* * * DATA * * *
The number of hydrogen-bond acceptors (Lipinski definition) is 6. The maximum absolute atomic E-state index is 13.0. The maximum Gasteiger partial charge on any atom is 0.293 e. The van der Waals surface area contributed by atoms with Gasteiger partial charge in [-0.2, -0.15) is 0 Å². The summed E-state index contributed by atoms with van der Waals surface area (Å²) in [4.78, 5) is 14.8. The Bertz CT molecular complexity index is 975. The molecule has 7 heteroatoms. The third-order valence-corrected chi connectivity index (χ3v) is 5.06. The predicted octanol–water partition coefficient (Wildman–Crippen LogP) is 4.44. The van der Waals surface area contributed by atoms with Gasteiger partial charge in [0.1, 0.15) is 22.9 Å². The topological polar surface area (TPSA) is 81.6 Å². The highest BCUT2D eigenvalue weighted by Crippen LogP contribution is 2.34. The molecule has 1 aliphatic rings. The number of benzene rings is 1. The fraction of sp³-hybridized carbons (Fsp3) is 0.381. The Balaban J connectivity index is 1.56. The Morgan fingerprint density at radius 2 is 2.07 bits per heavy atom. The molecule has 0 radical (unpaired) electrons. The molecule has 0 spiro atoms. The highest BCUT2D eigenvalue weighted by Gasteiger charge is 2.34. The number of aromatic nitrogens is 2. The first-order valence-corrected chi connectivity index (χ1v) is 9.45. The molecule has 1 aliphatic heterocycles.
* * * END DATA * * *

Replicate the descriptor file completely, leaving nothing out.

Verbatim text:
The number of hydrogen-bond acceptors (Lipinski definition) is 6. The maximum absolute atomic E-state index is 13.0. The maximum Gasteiger partial charge on any atom is 0.293 e. The van der Waals surface area contributed by atoms with Gasteiger partial charge in [-0.2, -0.15) is 0 Å². The summed E-state index contributed by atoms with van der Waals surface area (Å²) in [4.78, 5) is 14.8. The Bertz CT molecular complexity index is 975. The molecule has 7 heteroatoms. The third-order valence-corrected chi connectivity index (χ3v) is 5.06. The predicted octanol–water partition coefficient (Wildman–Crippen LogP) is 4.44. The van der Waals surface area contributed by atoms with Gasteiger partial charge in [0.1, 0.15) is 22.9 Å². The topological polar surface area (TPSA) is 81.6 Å². The highest BCUT2D eigenvalue weighted by Crippen LogP contribution is 2.34. The molecule has 1 aliphatic rings. The number of benzene rings is 1. The fraction of sp³-hybridized carbons (Fsp3) is 0.381. The Balaban J connectivity index is 1.56. The Morgan fingerprint density at radius 2 is 2.07 bits per heavy atom. The molecule has 0 radical (unpaired) electrons. The molecule has 0 spiro atoms. The highest BCUT2D eigenvalue weighted by Gasteiger charge is 2.34. The number of aromatic nitrogens is 2. The first-order valence-corrected chi connectivity index (χ1v) is 9.45. The molecule has 1 aliphatic heterocycles.